And then she evokes a time when there was only “canoe travel between the island and coastal lands.” She asks a question: “What was it like 2000 years ago before the first Europeans made contact, before foghorns and buoys and stonewalls and large summer homes…what was it like… When the people known as Manisses thrived…?”
Luck is backed by a tight trio: John Whitaker on standup bass and banjo; Bill Sellar on drums; and Robert Stern on violin. The arrangements are pared back, deliberately analog in a digital age. She started working on the record in 2011 and recorded the tracks at The Point Studio in Montauk.
“I always knew Bill Sellars was my drummer, even before the project, but he didn’t know that,” Luck said about how she assembled the band. “You want the percussion to be just right. Bill is now traveling the world.” She said that she saw John Whitaker play and asked him to play bass, and the two ended up playing together for a couple of years, she said. Luck said that she grew up trained on classical piano and the flute and that she’s currently back in school playing music. She said that she writes the songs in her head first, and then she “talks to the other guys and they add their own flavor. When we perform together, it’s a nice vibe.”
Luck said that the songs came first, and the historic threads that are weaved through the record came later. “I had to know what the body of songs were first before I could decided on the narrative,” she said. “You have to let the project unfold organically.”
When asked about the decision to not shy away from some of the darker parts of the story — parts that can seem sad or cruel or both, Luck said, “Part of being respectful and loving is telling the facts,” she said. “We have to honor each other.”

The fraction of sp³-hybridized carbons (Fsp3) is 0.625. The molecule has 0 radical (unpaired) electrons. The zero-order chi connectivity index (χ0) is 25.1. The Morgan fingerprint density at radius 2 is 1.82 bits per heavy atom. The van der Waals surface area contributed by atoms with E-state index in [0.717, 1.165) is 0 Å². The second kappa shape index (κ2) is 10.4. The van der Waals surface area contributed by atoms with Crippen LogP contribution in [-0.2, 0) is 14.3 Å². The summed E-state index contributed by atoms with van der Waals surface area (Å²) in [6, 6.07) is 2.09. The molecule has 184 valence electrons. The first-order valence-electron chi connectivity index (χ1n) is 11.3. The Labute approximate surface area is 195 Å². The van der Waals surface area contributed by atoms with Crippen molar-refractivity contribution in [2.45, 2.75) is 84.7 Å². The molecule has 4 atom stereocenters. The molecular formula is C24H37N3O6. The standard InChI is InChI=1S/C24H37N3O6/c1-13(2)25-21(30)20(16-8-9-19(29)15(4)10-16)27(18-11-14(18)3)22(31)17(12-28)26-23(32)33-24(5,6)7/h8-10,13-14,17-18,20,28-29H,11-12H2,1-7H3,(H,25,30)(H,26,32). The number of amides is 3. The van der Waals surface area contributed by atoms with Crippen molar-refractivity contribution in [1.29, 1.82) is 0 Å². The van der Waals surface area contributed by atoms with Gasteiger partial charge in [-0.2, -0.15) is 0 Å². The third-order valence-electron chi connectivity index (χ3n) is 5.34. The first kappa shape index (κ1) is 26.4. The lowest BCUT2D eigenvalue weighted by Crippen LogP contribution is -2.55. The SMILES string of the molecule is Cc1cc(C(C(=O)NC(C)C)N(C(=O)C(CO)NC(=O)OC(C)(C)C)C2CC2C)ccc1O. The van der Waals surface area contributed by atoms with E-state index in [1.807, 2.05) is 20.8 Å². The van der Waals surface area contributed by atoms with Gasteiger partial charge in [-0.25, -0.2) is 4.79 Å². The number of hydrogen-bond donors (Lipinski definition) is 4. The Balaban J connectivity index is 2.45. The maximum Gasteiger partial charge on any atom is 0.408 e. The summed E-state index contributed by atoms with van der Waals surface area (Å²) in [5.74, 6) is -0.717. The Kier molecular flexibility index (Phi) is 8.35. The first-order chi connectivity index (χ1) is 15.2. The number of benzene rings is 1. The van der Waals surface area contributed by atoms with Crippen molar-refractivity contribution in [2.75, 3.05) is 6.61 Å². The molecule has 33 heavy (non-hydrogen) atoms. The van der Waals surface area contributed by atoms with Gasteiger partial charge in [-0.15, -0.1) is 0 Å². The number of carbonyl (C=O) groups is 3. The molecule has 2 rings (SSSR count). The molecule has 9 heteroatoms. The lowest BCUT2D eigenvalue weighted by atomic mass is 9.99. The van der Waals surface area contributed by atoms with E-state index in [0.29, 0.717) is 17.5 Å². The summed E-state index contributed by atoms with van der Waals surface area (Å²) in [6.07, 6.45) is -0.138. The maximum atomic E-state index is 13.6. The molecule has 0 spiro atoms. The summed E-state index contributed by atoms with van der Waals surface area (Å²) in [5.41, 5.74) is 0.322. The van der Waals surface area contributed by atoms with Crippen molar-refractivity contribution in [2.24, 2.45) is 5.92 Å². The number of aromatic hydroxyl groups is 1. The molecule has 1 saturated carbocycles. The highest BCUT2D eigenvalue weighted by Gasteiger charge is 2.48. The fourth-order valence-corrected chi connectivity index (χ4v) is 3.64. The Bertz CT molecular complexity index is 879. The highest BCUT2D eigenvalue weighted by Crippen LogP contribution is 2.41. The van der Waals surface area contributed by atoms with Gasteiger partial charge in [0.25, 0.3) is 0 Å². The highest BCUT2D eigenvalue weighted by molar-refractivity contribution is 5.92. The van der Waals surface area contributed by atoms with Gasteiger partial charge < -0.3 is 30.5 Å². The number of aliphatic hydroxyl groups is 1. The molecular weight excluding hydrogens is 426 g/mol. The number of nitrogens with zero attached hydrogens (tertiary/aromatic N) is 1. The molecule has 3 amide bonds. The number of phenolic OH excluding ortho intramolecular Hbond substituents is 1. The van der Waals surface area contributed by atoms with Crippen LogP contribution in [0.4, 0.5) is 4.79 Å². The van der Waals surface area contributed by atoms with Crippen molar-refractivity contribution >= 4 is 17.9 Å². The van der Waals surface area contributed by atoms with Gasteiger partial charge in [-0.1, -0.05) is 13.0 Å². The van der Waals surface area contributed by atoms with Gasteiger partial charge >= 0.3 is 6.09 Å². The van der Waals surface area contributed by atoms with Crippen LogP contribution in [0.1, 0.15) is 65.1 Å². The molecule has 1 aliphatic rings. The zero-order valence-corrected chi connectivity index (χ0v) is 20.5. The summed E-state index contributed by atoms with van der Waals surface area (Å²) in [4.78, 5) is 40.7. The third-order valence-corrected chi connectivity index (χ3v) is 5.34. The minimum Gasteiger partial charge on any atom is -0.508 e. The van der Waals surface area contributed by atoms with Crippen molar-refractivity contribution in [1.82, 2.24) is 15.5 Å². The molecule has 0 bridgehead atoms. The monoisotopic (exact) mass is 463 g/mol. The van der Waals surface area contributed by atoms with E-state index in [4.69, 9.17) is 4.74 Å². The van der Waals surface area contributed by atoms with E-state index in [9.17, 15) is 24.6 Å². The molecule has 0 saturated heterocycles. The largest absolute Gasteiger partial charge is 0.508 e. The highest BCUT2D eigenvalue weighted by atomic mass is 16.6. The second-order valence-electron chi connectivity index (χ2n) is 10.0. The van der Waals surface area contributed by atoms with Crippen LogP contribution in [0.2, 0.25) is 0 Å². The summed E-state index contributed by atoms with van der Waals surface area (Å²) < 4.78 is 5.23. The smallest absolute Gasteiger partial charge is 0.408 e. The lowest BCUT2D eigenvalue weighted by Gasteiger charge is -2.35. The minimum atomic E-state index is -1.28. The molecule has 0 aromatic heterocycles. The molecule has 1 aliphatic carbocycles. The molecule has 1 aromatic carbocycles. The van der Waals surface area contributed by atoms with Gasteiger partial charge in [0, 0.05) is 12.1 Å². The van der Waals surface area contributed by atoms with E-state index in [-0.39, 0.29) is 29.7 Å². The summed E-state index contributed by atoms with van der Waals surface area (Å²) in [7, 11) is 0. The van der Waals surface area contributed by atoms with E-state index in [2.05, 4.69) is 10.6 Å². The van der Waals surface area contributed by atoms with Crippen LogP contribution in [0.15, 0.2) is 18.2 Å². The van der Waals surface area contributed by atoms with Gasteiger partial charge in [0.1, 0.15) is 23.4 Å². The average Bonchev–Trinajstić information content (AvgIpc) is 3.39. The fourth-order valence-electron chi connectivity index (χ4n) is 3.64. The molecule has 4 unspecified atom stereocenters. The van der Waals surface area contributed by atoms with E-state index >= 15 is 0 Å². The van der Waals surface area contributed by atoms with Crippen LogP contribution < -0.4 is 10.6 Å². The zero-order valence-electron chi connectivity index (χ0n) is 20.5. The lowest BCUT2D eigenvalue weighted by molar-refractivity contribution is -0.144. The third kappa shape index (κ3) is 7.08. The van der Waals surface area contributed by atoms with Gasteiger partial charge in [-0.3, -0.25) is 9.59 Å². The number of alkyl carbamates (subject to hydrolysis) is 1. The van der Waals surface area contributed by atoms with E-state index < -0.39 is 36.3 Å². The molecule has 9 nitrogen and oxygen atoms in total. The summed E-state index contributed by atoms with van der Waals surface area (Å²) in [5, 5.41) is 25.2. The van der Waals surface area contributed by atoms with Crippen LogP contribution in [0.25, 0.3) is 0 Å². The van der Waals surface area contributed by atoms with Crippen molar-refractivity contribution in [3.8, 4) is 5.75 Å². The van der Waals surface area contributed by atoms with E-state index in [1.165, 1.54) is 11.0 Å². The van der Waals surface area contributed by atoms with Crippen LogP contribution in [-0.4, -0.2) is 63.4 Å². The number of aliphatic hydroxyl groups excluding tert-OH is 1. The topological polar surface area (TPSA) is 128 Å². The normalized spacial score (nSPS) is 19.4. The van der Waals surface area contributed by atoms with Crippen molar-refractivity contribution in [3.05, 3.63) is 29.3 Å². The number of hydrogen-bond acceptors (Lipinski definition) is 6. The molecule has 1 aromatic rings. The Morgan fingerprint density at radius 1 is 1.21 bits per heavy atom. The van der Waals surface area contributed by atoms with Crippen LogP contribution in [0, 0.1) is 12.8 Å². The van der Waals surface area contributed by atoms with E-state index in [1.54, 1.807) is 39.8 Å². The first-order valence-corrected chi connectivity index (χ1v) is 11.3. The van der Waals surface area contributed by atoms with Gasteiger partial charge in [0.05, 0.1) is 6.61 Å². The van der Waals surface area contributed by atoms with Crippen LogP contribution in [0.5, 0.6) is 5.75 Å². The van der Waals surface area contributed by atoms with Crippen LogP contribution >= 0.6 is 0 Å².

A number of well-known islanders lent their voices to the spoken word tracks, including artist David Chatowsky, Scott Comings of The Nature Conservancy, Constance Dubois, a genealogist and Native American researcher, Shirlyne Gobern, the assistant town manager in New Shoreham and who is of Native American descent, Kevin McBride, and Rich Tretheway, an island resident who is also a busy actor.
On track 13, Gobern recites the relatively swift demise of the indigenous Manisses tribe: “When the Europeans first arrived, the island had been densely forested. By 1714 the town of New Shoreham began to set limits on wood consumption due to scarcity. In 1763, the Town of New Shoreham leased to John Payne the 10 acre parcel of land the remaining Manisses had been allowed to live on… By 1780, the town of New Shoreham declared the Manisseans extinct.”
The songs themselves alternate between straight narrative tales (the story of “Sam Chagum”) to more abstract, impressionistic lyrics, such as “Silver Paddles.”
Silver paddles on the water
Do you see them
Oh lovely moon
Shine your light shine your light
They row closer
We must turn back
Lay await for their tack…”
Luck is taking the listeners on a journey — a strange and beautiful one, to be sure — and she hopes that listeners will react much the same way as she did when she recorded it: “The project, once I started it, just took over.”